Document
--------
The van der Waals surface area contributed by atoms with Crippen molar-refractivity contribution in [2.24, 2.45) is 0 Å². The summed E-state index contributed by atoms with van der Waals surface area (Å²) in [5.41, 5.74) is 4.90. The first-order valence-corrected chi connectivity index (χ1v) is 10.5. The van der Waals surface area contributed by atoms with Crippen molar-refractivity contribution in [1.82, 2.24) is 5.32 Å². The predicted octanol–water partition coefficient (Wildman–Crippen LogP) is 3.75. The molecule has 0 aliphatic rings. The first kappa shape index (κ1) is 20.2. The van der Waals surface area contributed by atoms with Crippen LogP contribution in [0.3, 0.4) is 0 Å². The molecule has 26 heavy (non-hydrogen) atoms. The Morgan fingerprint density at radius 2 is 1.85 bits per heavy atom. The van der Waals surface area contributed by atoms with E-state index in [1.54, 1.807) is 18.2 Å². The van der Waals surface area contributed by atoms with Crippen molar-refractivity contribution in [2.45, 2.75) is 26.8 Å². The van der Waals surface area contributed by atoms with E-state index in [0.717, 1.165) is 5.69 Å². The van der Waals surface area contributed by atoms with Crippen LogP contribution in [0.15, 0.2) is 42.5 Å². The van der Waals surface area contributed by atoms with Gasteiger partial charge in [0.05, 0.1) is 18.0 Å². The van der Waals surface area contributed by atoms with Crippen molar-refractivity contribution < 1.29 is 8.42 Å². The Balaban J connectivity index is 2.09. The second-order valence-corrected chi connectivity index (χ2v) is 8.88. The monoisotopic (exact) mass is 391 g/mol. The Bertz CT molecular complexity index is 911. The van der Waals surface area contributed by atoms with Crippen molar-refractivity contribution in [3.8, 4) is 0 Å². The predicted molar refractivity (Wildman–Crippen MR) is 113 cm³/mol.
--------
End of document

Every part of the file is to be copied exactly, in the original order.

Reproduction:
The van der Waals surface area contributed by atoms with Crippen molar-refractivity contribution in [2.24, 2.45) is 0 Å². The summed E-state index contributed by atoms with van der Waals surface area (Å²) in [5.41, 5.74) is 4.90. The first-order valence-corrected chi connectivity index (χ1v) is 10.5. The van der Waals surface area contributed by atoms with Crippen molar-refractivity contribution in [1.82, 2.24) is 5.32 Å². The predicted octanol–water partition coefficient (Wildman–Crippen LogP) is 3.75. The molecule has 0 aliphatic rings. The first kappa shape index (κ1) is 20.2. The van der Waals surface area contributed by atoms with Crippen LogP contribution in [0.3, 0.4) is 0 Å². The molecule has 26 heavy (non-hydrogen) atoms. The Morgan fingerprint density at radius 2 is 1.85 bits per heavy atom. The van der Waals surface area contributed by atoms with E-state index in [1.54, 1.807) is 18.2 Å². The van der Waals surface area contributed by atoms with Crippen molar-refractivity contribution in [2.45, 2.75) is 26.8 Å². The van der Waals surface area contributed by atoms with E-state index in [0.717, 1.165) is 5.69 Å². The van der Waals surface area contributed by atoms with Crippen LogP contribution in [0.15, 0.2) is 42.5 Å². The van der Waals surface area contributed by atoms with Gasteiger partial charge in [0.05, 0.1) is 18.0 Å². The van der Waals surface area contributed by atoms with Crippen molar-refractivity contribution < 1.29 is 8.42 Å². The Balaban J connectivity index is 2.09. The second-order valence-corrected chi connectivity index (χ2v) is 8.88. The monoisotopic (exact) mass is 391 g/mol. The Bertz CT molecular complexity index is 911. The van der Waals surface area contributed by atoms with Crippen molar-refractivity contribution in [3.8, 4) is 0 Å². The predicted molar refractivity (Wildman–Crippen MR) is 113 cm³/mol.